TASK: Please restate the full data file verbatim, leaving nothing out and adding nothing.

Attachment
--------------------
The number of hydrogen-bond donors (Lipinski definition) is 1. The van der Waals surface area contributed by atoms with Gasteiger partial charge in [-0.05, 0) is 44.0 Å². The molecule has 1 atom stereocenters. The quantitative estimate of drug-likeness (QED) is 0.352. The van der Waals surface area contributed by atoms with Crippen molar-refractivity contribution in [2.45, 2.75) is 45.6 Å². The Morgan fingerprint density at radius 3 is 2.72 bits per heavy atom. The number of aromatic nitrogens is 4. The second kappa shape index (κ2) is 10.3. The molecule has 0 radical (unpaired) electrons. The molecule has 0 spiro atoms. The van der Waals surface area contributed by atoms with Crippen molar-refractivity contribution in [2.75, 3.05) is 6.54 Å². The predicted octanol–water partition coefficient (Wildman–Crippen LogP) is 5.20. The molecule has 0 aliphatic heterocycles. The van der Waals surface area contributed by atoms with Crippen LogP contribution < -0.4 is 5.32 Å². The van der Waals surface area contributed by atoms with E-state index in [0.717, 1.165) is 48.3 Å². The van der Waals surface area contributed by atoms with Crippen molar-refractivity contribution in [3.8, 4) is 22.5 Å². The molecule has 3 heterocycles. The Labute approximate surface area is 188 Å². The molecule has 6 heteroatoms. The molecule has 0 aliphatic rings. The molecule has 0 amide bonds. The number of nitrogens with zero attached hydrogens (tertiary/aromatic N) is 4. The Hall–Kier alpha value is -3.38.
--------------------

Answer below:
The number of hydrogen-bond donors (Lipinski definition) is 1. The van der Waals surface area contributed by atoms with Gasteiger partial charge in [-0.05, 0) is 44.0 Å². The molecule has 1 atom stereocenters. The quantitative estimate of drug-likeness (QED) is 0.352. The van der Waals surface area contributed by atoms with Crippen molar-refractivity contribution in [2.45, 2.75) is 45.6 Å². The Morgan fingerprint density at radius 3 is 2.72 bits per heavy atom. The number of aromatic nitrogens is 4. The second kappa shape index (κ2) is 10.3. The molecule has 0 radical (unpaired) electrons. The molecule has 0 spiro atoms. The van der Waals surface area contributed by atoms with Crippen molar-refractivity contribution in [2.75, 3.05) is 6.54 Å². The predicted octanol–water partition coefficient (Wildman–Crippen LogP) is 5.20. The molecule has 0 aliphatic heterocycles. The van der Waals surface area contributed by atoms with Crippen LogP contribution < -0.4 is 5.32 Å². The van der Waals surface area contributed by atoms with E-state index in [0.717, 1.165) is 48.3 Å². The van der Waals surface area contributed by atoms with Crippen molar-refractivity contribution in [3.8, 4) is 22.5 Å². The molecule has 3 heterocycles. The Labute approximate surface area is 188 Å². The molecule has 6 heteroatoms. The molecule has 0 aliphatic rings. The molecule has 0 amide bonds. The number of nitrogens with zero attached hydrogens (tertiary/aromatic N) is 4. The Hall–Kier alpha value is -3.38.